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Climate and change: simulating flooding impacts on urban transport network

Lookup NU author(s): Dr Maria Pregnolato, Professor Richard DawsonORCiD


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National-scale climate projections indicate that in the future there will be hotter and drier summers, warmer and wetter winters, together with rising sea levels. The frequency of extreme weather events is expected to increase, causing severe damage to the built environment and disruption of infrastructures (Dawson, 2007), whilst population growth and changed demographics are placing new demands on urban infrastructure. It is therefore essential to ensure infrastructure networks are robust to these changes. This research addresses these challenges by focussing on the development of probabilistic tools for managing risk by modelling urban transport networks within the context of extreme weather events. This paper presents a methodology to investigate the impacts of extreme weather events on urban environment, in particular infrastructure networks, through a combination of climate simulations and spatial representations. By overlaying spatial data on hazard thresholds from a flood model and a flood safety function, mitigated by potential adaptation strategies, different levels of disruption to commuting journeys on road networks are evaluated. The method follows the Catastrophe Modelling approach and it consists of a spatial model, combining deterministic loss models and probabilistic risk assessment techniques. It can be applied to present conditions as well as future uncertain scenarios, allowing the examination of the impacts alongside socio-economic and climate changes. The hazard is determined by simulating free surface water flooding, with the software CityCAT (Glenis et al., 2013). The outputs are overlapped to the spatial locations of a simple network model in GIS, which uses journey-to-work (JTW) observations, supplemented with speed and capacity information. To calculate the disruptive effect of flooding on transport networks, a function relating water depth to safe driving car speed has been developed by combining data from experimental reports (Morris et al., 2011) safety literature (Great Britain Department for Transport, 1999), analysis of videos of cars driving through floodwater, and expert judgement. A preliminary analysis has been run in the Tyne & Wear (in North-East England) region to demonstrate how the analysis can be used to assess the disruptions for commuter journeys due to flooding and will be demonstrated in this paper. The research will also investigate the effectiveness of adaptation strategies for extreme rainfall events, such as permeable surfaces and roof storages for buildings. Multiple scenarios (from the every-day-rainfall to the extreme weather phenomena) will be modelled, with different rainfall rates, rainfall durations and return periods. The comparison between the scenarios in which no interventions are adopted and those improved by one of the adaptation option will be compared to determine the cost-effectiveness of the solution considered. Integrating spatial analysis of transport use with an urban flood model and flood safety function enables the investigation of the impacts of extreme weather on infrastructure networks. Further work will develop the analysis in a number of ways (i) testing a range of flood events with different severity and frequency, (ii) exploration of the influence of climate and socio-economic change (iii) analysis of multiple hazard events and (iv) consideration of cascading disruption across different infrastructure networks.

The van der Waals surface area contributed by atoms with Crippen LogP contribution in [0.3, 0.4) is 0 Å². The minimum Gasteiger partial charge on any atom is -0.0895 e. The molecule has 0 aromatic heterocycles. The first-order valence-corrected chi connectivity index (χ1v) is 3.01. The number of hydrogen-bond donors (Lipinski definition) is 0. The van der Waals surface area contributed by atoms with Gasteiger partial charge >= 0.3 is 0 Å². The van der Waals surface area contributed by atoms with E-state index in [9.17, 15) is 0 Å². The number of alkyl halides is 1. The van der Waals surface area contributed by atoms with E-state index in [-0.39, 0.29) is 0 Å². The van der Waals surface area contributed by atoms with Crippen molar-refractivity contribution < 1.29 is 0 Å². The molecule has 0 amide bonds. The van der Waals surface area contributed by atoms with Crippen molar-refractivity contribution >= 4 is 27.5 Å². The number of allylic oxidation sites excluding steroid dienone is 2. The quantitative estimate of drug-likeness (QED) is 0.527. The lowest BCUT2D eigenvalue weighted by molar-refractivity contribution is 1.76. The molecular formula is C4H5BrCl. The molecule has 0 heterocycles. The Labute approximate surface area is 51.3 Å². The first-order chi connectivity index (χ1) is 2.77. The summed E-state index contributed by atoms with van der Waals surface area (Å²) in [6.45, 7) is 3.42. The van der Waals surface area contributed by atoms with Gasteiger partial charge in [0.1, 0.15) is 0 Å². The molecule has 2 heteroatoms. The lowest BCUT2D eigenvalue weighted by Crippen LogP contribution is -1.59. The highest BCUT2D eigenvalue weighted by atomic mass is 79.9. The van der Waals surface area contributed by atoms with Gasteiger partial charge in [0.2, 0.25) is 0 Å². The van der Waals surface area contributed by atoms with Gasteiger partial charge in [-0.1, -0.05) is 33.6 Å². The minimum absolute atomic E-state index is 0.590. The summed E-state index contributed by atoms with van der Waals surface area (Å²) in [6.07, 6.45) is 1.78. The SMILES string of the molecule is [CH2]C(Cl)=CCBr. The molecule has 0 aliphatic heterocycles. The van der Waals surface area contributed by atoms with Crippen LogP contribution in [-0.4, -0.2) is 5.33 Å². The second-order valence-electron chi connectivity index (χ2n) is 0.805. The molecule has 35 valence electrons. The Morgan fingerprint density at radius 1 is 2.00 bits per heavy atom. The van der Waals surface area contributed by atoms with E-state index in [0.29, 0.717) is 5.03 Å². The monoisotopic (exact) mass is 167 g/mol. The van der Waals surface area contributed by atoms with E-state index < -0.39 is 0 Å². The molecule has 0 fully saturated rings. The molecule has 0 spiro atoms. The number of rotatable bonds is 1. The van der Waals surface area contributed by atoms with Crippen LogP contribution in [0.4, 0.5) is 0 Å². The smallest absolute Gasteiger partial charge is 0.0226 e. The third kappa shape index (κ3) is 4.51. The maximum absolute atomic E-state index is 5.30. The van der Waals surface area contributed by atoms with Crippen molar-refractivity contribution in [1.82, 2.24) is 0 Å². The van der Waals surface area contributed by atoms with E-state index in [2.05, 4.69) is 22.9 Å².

Publication metadata

Author(s): Pregnolato M, Ford A, Dawson RJ

Publication type: Conference Proceedings (inc. Abstract)

Publication status: Published

Conference Name: EGU General Assembly 2015

Year of Conference: 2015

Print publication date: 01/04/2015

Online publication date: 01/04/2015

Acceptance date: 12/03/2015

Publisher: Copernicus


Series Title: Geophysical Research Abstracts